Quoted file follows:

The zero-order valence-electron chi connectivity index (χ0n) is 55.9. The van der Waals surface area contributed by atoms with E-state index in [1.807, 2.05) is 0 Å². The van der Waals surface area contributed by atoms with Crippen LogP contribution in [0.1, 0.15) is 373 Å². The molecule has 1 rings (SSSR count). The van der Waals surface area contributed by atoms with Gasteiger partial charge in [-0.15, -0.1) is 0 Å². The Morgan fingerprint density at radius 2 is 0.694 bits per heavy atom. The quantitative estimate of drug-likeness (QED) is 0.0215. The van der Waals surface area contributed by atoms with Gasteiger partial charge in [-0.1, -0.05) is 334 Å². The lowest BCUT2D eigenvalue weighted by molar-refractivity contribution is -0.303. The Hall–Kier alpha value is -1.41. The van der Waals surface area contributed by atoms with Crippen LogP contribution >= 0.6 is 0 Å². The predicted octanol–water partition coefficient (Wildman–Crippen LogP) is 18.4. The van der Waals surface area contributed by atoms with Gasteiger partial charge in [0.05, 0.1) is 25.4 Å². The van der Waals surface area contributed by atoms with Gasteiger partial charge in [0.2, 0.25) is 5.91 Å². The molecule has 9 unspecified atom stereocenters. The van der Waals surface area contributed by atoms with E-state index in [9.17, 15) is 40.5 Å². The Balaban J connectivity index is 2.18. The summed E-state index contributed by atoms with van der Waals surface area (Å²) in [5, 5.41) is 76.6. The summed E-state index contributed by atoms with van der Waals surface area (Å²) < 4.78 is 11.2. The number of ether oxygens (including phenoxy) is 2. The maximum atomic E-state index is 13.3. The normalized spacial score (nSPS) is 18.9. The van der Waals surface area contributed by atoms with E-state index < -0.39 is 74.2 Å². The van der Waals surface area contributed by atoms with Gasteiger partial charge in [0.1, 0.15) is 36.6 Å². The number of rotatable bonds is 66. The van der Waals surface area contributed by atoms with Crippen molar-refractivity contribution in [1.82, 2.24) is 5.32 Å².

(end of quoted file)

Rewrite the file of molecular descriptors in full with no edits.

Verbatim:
The zero-order valence-electron chi connectivity index (χ0n) is 55.9. The van der Waals surface area contributed by atoms with E-state index in [1.807, 2.05) is 0 Å². The van der Waals surface area contributed by atoms with Crippen LogP contribution in [0.1, 0.15) is 373 Å². The molecule has 1 rings (SSSR count). The van der Waals surface area contributed by atoms with Gasteiger partial charge in [-0.15, -0.1) is 0 Å². The Morgan fingerprint density at radius 2 is 0.694 bits per heavy atom. The quantitative estimate of drug-likeness (QED) is 0.0215. The van der Waals surface area contributed by atoms with Gasteiger partial charge in [-0.1, -0.05) is 334 Å². The lowest BCUT2D eigenvalue weighted by molar-refractivity contribution is -0.303. The Hall–Kier alpha value is -1.41. The van der Waals surface area contributed by atoms with Crippen LogP contribution >= 0.6 is 0 Å². The predicted octanol–water partition coefficient (Wildman–Crippen LogP) is 18.4. The van der Waals surface area contributed by atoms with Gasteiger partial charge in [0.05, 0.1) is 25.4 Å². The van der Waals surface area contributed by atoms with Gasteiger partial charge in [0.2, 0.25) is 5.91 Å². The molecule has 9 unspecified atom stereocenters. The van der Waals surface area contributed by atoms with E-state index in [9.17, 15) is 40.5 Å². The Balaban J connectivity index is 2.18. The summed E-state index contributed by atoms with van der Waals surface area (Å²) in [5, 5.41) is 76.6. The summed E-state index contributed by atoms with van der Waals surface area (Å²) < 4.78 is 11.2. The number of ether oxygens (including phenoxy) is 2. The maximum atomic E-state index is 13.3. The normalized spacial score (nSPS) is 18.9. The van der Waals surface area contributed by atoms with E-state index < -0.39 is 74.2 Å². The van der Waals surface area contributed by atoms with Gasteiger partial charge in [0.1, 0.15) is 36.6 Å². The number of rotatable bonds is 66. The van der Waals surface area contributed by atoms with Crippen molar-refractivity contribution in [1.82, 2.24) is 5.32 Å².